The Digital Photo Dilemma
Meag and I have been married for almost 14 years and over those years we’ve taken a lot of pictures. Those pictures first started out being taken with a simple 1.5 megapixel digital camera. When we started to have kids 5 years into our marriage we decided to buy a digital SLR. The camera is a Canon Rebel XT. It was way faster than our digital camera it replaced, significantly faster, which means we took a lot more photos as it was more convenient to do so. As the years went by the SLR started to show it’s size, it’s clunky and difficult for a Mom with kids to carry around and be able to take photos easily.
Meag wanted a smaller point and shoot camera to pack in the purse and be able to take photos more easily and quickly and rid herself of the bulky SLR. So we bought the Canon PowerShot S95. This was a great buy, it’s a fantastic camera and performs really well in all types of scenes. However, convenience wasn’t yet fully satisfied with this solution as there was still two devices that Meag would take along with her, the camera and her phone. The phone she had at the time was an iPhone 3GS. This in itself was an ok camera but Meag never used it as the quality was so much better with the S95. When our contracts were up we upgraded to the iPhone 4s. This phones camera was much better than the 3GS. The photos were clearer and the photos we took were higher quality. However, again, Meag tended to fall back to her S95 for taking good quality photos, such as close ups of the kids drawing or playing or whatever.
A little over a year ago Windows Phone 8 was released and with that I splurged and bought the Nokia Lumia 920. I was so impressed with the photo quality of that phone that 6 months later I bought Meag the 920 by adding my mother to our plan and using that new contract to get the 920 (I gave my mom an old iPhone). For the past 6 months Meag’s been using the 920. As I look through all the photos taken she’s increased her usage of the 920 over the S95 because of the photo quality, due in part to the camera tech in the 920. However, again she falls back to using the S95, but again her usage of the S95 has decreased even more as it did when she got the iPhone 4S.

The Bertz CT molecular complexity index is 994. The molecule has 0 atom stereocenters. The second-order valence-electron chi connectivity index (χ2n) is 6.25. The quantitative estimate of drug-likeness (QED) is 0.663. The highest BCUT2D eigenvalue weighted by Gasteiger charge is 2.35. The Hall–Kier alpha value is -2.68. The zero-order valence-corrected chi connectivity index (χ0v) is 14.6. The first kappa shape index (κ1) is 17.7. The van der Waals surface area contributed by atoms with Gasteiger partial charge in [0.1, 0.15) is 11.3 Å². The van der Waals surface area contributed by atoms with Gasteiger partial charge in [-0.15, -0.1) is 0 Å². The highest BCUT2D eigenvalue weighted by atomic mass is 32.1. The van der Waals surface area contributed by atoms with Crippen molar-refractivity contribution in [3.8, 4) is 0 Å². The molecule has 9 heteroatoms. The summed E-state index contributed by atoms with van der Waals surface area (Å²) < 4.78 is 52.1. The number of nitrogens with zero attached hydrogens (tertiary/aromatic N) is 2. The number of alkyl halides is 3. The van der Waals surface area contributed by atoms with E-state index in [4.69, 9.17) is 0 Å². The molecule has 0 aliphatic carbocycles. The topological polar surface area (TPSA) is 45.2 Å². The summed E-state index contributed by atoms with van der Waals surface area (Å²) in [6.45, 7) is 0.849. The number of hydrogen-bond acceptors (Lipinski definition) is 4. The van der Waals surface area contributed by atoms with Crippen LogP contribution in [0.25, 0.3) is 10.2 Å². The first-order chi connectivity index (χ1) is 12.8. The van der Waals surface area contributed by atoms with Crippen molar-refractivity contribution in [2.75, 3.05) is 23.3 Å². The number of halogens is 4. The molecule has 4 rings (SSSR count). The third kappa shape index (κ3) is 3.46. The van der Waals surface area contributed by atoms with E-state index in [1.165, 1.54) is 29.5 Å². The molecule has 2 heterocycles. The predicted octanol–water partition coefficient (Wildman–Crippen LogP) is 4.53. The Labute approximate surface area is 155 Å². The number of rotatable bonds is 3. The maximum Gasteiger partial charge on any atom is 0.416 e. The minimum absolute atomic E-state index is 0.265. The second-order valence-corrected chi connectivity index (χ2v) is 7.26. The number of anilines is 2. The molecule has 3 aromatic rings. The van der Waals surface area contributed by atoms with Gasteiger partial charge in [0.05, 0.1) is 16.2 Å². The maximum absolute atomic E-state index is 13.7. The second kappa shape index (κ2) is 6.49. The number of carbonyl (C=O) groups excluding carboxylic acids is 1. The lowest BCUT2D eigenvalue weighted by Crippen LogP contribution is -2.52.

This year Nokia released the Lumia 1020, the phone which I think will finally replace her S95. For Christmas, Meag’s contract was up so I upgraded her phone to the 1020. Time will tell if she continues to fall back to the S95 or stay with the Lumia 1020. I believe she’ll stick with the 1020 for most if not all of her photos. The combination of Nokia Camera App which has a great ability to adjust many camera settings on the fly like White Balance, and ISO is something that will help the camera stand up against the point and shoot. Also the post-processing options with the 1020 are a huge plus. Being able to zoom in to and crop a photo to only the parts desired without the photo losing any quality is a big deal. Here is a sample shot that Meag took at the local park of one of our kids.
Note: This is a reduced image of the full size. To view the FULL SIZE (21 MB) go here: http://sdrv.ms/JI2Y7K (Click the “Download” button in the top left corner of the page loaded to download the full res file)
NOTE: This is a zoomed in section of the photo taken (previously shown). The zoom capability is amazing on the 1020 for a smartphone!
Convenience and Quality
As I look back at our catalog of photos I noticed a trend occurring that was quite obvious. The growth of our photo libraries increased year over year with the different types of devices that we’ve used. Two critical parts to our photo catalog size was convenience and quality. With increased convenience comes an increase in photos. With an increase in quality (particularly in the smartphone) comes a decrease in the # of devices used to capture those precious moments.
I’ve always wanted to consolidate our devices to one for each person. I’ve found that since we rely on our SLR, Point and Shoot, and Smartphones for different photos that I tend to forget about one or the other device and it becomes tiring trying to manage and import photos from all those devices. I’ve continually searched for the one device that delivers both convenience and quality. I believe I’ve purchased the device that fully satisfies both, the Nokia Lumia 1020.
Photo Management – iPhoto
Over the years our catalog of photos has increased in both number of photos and the size of photos. I bought Meag a MacBook Air a few years ago, it has a 128GB hard drive. I put all of the photos we’ve taken over the last 13+ years in an iPhoto library. However, over the past year we discovered that Meag had less than 100MB of disk space left!!! I had to figure something out.